An editor is the third member of the team. Hire an editor rather than just taking your footage to a post-production house after filming. A post-production facility can cost several hundred dollars an hour. Sometimes a DP is talented enough to edit too, but if not, he or she can probably recommend a good editor. The shot list you made for the DP will serve as a guide for your editor.
Lights, Camera, Action
For the day of the shoot, plan to start early. It’s optimum to shoot everything in one day in order to stay on budget. Shoot the difficult scenes first. Expect to blow a few takes in the beginning. Just as with playing, you tend to warm up as the day goes on. Listen to your DP; he or she will usually have practical suggestions on how to shoot the scripted scenes. A good DP understands natural light and good backgrounds for a cool, eye-catching scene.
Plan to break for lunch or a snack. There’s nothing worse than running out of steam because you are hungry. Keep an eye on your time and make sure you get several good shots (front, back, and sideways) of every image, so your editor has lots of different choices in the editing room. Don’t be too indulgent with the camera. When you and your DP think you have enough shots from each angle, move on.
After the shoot, turn your footage over to your editor to cut, color, and sync. Footage is usually delivered on a hard drive with a detailed treatment of your story so that your narrative intentions are clear. The editor will then put together a rough cut and send it to you. Don’t be surprised if you feel uncomfortable when you first see it. Most artists seeing the first cut of their video feel pretty much the same way. Send the rough cut back to your editor with detailed notes of what you hope to fix. Ultimately, the editor will also sync the sound to include the instruments and voices behind the action on the screen. The editor will also do color correction to prevent you and your band mates from having purple faces. (Unless you want them that way.) Add titles and make sure there are no spelling errors.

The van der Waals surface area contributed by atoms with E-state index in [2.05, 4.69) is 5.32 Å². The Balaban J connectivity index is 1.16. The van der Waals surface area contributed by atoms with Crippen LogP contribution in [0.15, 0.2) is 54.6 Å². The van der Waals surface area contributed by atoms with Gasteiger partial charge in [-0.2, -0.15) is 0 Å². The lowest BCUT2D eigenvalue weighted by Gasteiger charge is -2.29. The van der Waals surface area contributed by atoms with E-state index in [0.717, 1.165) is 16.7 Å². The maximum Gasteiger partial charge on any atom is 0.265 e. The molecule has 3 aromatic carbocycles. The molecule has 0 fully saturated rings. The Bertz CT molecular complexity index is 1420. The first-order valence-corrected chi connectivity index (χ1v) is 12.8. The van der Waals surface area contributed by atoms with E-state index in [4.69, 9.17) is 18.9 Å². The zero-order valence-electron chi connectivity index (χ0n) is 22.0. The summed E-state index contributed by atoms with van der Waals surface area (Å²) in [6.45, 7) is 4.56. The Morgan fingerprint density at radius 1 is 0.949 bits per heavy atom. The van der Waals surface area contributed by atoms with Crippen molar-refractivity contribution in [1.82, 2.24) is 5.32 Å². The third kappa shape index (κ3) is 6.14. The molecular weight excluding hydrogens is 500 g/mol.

Launching into the Virtual World
Once your video is done, how do you get folks to see it? A good first step is to upload it in file form to YouTube. There are simple instructions on the site. Once it’s in video format, post it on Facebook, Twitter, Reddit, and any other available sites. If you want to increase the number of views, sites like Fiverr can spread the word about your video for about $100. Then, tell everyone you know to watch and share, share, share.
Part of finding the right director is based on your assessment of his or her reel, but it’s also about trust. Even though you can and should give personal feedback, part of the filmmaking process is about surrendering and accepting the advice of the experts you’ve hired. Let your director guide you as you tell your tale. Your DP will pitch in too. You will find as the hours unfold, that the hard work starts to feel enjoyable. The more your director shoots, the more choices your editor will have for cutting the film in post-production. It’s a little like playing music. Learn your piece, play it as well as you can, and then try to have fun. As Alfred Hitchcock once said, “It’s only a movie.” Be tireless in getting your video out there. Eventually people you don’t know will see it. That can lead to more gigs or possibly a record deal.